Two things are worrying me about TypeScript constructors that seems to make them incompatible with ES6.
The current ES6 says: If a constructor function needs to perform superclass initialization, it must do so by explicitly calling super(/arguments
/) at some point within the constructor body. -
Calling super is currently required
The proposal is not very clear about this leaving some room for interpretation, but it seems to make calling 'super()' optional, and up to the child class to decide if it needs to perform super class initialization or not. I would be really surprised if browsers
enforced that. This is not a big issue, but makes mandatory to execute code that would not be required to do so, creating possible performance issues for TypeScript code. Some libraries currently allow you to override the constructors at the runtime, and not
call the existing constructor at all (http://backbonejs.org/#Model-constructor
Calling 'super()' is required as the first statement of the constructor
This is a big issue. The proposal is very clear on this, where if
super initialization is required, it must be done
at some point
of the child constructor, not at the beginning.
This is a real issue, because libraries out there use this feature of the language and will continue using them because it creates a nice pattern. You can optionally define properties that will be used by the constructor, and then call the constructor without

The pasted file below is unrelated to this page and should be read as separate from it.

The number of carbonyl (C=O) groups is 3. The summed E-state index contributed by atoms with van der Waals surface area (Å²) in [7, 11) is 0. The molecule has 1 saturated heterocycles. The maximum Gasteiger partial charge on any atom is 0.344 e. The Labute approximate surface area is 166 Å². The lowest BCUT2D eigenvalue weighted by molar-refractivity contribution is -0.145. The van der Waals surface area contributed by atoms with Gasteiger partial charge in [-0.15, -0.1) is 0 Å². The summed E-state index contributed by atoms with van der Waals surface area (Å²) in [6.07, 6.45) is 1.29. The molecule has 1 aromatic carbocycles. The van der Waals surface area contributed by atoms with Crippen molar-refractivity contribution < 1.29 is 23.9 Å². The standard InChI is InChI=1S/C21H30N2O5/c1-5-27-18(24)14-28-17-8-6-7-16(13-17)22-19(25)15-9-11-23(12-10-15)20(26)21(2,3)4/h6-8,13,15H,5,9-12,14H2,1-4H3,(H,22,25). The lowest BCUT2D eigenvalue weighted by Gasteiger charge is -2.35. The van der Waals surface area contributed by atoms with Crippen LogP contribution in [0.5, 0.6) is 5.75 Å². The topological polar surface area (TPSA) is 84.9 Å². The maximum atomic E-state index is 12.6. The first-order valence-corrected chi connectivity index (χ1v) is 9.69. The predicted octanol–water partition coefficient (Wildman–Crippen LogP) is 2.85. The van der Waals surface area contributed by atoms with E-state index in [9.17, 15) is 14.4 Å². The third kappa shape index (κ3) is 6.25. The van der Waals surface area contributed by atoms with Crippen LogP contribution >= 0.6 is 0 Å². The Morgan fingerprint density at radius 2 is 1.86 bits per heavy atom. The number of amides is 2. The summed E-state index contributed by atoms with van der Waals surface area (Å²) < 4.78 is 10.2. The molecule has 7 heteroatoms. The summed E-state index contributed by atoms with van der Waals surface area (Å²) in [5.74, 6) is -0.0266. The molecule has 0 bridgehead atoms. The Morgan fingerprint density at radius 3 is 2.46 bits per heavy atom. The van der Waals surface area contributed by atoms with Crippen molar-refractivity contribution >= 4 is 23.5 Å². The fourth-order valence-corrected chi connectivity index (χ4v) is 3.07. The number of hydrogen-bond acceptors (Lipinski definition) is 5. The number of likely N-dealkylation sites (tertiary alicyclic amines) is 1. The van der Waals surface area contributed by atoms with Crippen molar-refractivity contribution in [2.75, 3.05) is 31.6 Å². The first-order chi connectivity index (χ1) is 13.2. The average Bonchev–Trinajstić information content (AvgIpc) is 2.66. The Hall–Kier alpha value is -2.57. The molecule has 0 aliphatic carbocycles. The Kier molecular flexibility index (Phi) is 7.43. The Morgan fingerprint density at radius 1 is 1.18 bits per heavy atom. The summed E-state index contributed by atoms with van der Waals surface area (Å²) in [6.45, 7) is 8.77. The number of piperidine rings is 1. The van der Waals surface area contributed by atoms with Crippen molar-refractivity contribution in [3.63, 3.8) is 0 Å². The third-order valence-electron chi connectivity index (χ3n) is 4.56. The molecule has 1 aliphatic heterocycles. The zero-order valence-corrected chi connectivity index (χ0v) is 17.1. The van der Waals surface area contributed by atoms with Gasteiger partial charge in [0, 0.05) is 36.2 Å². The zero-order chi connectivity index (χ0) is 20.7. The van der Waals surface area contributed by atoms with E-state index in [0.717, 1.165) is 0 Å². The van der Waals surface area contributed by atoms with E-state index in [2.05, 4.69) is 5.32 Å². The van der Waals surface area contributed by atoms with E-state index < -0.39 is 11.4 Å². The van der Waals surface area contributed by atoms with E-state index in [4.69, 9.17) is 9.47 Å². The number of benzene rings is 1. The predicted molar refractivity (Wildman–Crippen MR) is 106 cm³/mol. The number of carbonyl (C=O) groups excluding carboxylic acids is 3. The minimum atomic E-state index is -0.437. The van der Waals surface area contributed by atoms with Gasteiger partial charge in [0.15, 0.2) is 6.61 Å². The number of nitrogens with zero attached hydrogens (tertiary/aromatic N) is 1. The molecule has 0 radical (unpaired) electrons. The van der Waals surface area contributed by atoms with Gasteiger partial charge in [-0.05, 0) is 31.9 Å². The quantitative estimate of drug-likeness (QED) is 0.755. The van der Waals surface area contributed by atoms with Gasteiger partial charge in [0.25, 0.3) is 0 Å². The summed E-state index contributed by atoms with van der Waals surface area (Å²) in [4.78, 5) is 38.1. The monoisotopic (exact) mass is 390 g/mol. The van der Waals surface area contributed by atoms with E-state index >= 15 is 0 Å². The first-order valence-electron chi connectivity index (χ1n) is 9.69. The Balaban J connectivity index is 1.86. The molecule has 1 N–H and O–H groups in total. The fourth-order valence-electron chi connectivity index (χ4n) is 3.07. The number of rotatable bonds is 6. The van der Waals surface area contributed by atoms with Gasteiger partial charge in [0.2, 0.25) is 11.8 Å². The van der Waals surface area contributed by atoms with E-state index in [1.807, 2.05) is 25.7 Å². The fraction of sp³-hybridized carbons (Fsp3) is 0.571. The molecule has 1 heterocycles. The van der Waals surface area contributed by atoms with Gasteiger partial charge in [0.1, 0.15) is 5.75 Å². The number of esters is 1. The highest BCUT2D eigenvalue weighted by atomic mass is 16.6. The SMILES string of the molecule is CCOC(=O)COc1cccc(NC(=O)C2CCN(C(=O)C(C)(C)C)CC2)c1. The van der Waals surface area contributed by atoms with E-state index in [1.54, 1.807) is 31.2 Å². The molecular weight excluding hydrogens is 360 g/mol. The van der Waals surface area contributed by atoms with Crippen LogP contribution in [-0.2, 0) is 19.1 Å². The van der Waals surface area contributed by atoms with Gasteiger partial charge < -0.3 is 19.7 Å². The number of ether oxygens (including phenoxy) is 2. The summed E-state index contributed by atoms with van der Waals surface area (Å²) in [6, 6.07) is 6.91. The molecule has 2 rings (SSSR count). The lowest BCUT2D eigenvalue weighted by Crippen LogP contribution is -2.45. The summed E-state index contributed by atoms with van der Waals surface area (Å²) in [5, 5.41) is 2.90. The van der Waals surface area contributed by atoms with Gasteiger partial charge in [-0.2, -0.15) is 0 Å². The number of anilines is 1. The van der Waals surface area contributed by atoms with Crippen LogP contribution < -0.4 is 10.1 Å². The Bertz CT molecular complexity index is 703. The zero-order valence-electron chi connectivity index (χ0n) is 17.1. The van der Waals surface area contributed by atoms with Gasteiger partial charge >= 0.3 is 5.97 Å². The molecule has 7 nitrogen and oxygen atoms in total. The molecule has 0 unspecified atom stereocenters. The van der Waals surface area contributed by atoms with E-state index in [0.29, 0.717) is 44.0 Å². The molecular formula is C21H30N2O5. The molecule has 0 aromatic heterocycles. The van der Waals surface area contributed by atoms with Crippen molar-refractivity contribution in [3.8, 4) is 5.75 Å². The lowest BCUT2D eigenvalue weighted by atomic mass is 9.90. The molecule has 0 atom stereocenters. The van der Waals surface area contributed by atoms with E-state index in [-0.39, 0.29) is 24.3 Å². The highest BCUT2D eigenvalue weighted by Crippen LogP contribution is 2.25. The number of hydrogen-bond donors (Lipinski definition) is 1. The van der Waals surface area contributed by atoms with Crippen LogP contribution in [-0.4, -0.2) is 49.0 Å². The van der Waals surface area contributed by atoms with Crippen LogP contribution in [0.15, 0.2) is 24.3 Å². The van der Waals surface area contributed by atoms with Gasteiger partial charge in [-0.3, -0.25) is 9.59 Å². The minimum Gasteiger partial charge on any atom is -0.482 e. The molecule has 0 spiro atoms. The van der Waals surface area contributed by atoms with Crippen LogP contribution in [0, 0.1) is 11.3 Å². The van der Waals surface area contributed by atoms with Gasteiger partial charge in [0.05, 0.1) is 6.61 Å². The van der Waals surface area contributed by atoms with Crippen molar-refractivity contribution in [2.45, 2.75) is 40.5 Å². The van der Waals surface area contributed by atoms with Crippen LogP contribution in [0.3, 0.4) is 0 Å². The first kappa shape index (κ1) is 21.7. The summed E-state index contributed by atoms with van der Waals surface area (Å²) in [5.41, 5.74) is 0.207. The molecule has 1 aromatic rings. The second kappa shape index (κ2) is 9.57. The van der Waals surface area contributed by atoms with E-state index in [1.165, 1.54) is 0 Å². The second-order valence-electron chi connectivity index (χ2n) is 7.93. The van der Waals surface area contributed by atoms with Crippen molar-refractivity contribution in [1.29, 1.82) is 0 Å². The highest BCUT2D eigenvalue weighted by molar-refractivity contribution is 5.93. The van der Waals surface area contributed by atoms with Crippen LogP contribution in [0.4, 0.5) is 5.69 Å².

worring about lots of optional arguments and their positions.
This "feature" makes TypeScript classes incompatible with existing libraries, and require workarounds to make them work correctly, like running initialization code twice.
I have been working with C# for the last 10 years, and have coded in other OO languages as well, and I understand why it would be good to have this added to the language. I don't want to discuss if this works in other platforms, because I know they work there
and provide required safeties to the code. Also, I'm not saying Backbone or other common JS libraries have exemplary architecture designs.
The point here is that these checks are enforcing the runtime to execute code that shouldn't run or that should run in a different order, and there is no way to prevent that.
Some ideas to solve this:
- TypeScript could enforce this based on a compiler option if the project requires the check, just like "noImplicitAny"
- TypeScript should not enforce this by default, but show warnings if you forget to call super or call it somewhere else
- TypeScript could not enforce these checks based on compiler option